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Kai Ryssdal: You're probably not going to notice much when you turn on your TV tomorrow morning, other than maybe only that the Peacock's gone from the logo. But behind the scenes at NBC, things are going to be very different.
Comcast's $14 billion takeover of NBC Universal becomes official tomorrow. It pairs a huge media distribution powerhouse Comcast with a media content workhorse in NBC. Marketplace's Janet Babin explores what consumers can expect from the merger.
Janet Babin: Programming-wise, the Comcast takeover is expected to restore NBC, after a string of primetime fiascos. Editor Matthew Belloni at the Hollywood Reporter says NBC has gone from first place to worst place in six years.
Matthew Belloni: They had a failed experiment last year putting Jay Leno on at 10 o'clock, which eviscerated their ratings and caused the affiliates to revolt and say that they wouldn't carry the network.
Comcast already fired NBC's programming chief; the new guy is from Showtime. So Belloni expects we'll see racier content on the new NBC Universal -- something like Showtime's latest hit "Shameless." It's about an alcoholic father and his motherless kids.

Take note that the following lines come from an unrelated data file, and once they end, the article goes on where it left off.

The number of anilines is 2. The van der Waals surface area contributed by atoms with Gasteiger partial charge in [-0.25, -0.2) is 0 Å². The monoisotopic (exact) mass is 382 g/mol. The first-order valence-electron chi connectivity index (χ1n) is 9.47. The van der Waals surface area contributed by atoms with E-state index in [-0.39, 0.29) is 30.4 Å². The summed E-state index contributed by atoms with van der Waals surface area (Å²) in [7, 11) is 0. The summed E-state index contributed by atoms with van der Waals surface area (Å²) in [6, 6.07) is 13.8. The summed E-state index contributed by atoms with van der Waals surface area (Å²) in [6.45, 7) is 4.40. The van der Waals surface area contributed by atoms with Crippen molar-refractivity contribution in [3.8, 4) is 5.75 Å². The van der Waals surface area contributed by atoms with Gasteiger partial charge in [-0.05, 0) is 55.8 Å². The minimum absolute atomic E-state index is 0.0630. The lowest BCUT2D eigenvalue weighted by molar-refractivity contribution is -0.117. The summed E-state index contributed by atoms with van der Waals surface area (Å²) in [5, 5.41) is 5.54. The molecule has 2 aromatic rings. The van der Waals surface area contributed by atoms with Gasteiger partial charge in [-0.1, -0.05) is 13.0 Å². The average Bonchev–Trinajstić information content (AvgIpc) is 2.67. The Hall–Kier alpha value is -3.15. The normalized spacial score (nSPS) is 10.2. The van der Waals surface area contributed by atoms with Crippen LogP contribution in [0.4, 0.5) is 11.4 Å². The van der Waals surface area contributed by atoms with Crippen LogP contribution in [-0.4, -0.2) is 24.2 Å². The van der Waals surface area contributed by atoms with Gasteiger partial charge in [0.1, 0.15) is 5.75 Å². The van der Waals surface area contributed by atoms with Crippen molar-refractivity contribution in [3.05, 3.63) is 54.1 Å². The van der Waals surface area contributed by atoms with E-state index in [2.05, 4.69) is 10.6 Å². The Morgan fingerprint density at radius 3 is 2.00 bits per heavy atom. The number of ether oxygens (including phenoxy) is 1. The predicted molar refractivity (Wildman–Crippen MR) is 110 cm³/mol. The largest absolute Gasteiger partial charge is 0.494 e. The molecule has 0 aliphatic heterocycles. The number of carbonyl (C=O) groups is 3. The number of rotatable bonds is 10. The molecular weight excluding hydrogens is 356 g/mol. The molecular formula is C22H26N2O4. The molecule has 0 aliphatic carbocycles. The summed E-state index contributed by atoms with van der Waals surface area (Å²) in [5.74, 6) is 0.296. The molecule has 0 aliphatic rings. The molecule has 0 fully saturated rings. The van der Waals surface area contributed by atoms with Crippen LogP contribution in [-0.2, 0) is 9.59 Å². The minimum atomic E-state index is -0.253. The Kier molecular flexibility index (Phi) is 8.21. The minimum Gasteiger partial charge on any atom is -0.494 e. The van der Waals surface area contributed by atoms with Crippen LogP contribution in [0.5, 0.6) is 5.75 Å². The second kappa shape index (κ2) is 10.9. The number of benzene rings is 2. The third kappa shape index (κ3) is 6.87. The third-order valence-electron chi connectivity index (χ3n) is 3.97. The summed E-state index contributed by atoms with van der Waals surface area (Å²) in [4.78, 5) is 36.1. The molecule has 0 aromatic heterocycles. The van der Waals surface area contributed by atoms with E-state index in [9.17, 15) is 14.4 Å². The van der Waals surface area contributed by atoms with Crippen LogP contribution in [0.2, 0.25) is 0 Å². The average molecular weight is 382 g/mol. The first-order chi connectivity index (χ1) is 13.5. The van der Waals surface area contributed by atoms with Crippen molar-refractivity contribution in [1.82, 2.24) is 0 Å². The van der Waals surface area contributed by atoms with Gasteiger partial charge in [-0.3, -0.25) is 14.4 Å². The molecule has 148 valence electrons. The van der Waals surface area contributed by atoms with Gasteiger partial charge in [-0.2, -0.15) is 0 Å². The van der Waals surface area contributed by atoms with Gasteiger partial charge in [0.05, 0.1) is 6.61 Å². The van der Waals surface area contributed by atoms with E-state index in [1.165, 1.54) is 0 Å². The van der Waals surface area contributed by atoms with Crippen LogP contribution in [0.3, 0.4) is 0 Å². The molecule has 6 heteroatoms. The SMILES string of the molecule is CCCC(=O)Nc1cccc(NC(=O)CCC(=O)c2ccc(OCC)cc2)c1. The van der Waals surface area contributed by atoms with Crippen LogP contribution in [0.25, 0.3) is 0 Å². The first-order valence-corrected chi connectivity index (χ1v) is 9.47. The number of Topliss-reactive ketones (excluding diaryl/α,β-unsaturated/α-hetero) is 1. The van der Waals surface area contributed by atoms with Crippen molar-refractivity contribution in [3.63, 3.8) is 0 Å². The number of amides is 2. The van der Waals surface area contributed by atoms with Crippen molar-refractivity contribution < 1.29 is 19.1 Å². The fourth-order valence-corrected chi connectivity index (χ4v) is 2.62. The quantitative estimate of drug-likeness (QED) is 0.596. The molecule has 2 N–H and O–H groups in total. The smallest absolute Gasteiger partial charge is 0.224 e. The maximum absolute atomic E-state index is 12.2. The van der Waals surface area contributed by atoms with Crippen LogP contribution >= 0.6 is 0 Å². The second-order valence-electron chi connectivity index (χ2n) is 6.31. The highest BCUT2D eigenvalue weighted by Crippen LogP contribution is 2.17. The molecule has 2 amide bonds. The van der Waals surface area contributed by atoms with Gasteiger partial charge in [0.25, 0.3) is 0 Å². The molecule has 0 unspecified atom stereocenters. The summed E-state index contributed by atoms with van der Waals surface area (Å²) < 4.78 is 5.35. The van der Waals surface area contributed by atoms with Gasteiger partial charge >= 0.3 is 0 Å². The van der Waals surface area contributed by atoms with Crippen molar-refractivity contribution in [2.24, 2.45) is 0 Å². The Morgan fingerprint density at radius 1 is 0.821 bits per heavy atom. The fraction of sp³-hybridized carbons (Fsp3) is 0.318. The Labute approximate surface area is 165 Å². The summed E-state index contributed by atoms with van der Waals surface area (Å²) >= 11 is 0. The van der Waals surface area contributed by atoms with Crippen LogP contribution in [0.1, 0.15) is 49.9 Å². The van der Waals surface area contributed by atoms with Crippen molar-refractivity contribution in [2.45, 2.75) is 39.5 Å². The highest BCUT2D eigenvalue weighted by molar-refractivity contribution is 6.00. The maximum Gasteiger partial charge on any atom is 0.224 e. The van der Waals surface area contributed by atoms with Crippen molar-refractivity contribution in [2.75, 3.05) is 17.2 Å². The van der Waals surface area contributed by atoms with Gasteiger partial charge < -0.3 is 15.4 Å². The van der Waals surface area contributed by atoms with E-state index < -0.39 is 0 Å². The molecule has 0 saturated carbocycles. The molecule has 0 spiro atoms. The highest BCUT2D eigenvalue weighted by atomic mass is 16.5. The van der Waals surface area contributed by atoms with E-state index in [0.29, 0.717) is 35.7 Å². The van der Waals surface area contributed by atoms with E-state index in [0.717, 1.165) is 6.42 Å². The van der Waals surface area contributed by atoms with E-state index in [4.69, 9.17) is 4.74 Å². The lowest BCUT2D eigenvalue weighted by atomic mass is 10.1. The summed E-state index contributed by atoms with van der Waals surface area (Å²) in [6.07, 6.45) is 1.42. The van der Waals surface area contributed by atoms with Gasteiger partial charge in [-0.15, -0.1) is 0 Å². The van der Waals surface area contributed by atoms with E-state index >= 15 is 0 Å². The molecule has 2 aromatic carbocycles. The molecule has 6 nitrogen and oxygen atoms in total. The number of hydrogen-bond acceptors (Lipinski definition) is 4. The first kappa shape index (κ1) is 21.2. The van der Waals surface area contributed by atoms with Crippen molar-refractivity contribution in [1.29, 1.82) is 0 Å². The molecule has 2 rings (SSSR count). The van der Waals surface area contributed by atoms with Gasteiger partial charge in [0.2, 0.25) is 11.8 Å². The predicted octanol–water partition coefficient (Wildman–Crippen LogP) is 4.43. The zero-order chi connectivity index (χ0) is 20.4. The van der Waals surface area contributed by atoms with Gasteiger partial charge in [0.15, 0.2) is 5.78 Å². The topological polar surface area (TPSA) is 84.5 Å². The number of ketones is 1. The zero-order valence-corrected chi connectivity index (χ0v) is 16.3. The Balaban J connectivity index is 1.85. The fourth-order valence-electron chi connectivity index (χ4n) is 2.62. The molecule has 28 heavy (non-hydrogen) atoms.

Clip from "Shameless": We may not have much, but we know how to party.
Belloni: You're not going to see nudity and profanity on NBC, but you might see shows that push the envelope a little bit more.
This takeover pushes the envelope in other ways too. There's never been a merger of such a dominant cable and Internet company that will now also control so much content.
Sascha Meinrath is director of the New America Foundation's open technology initiative. He says Comcast could make it difficult for subscribers to, say, stream movies or TV shows from Netflix.
Sascha Meinrath: They don't make money off of other people's content; they make money when you watch their content. And so they have this incentive to prevent you from watching other people's content.
Meinrath expects more of these mergers, as distribution and content companies link to compete against the new NBC Universal. And he says, the reduced competition will lead to higher cable and Internet bills.
I'm Janet Babin for Marketplace.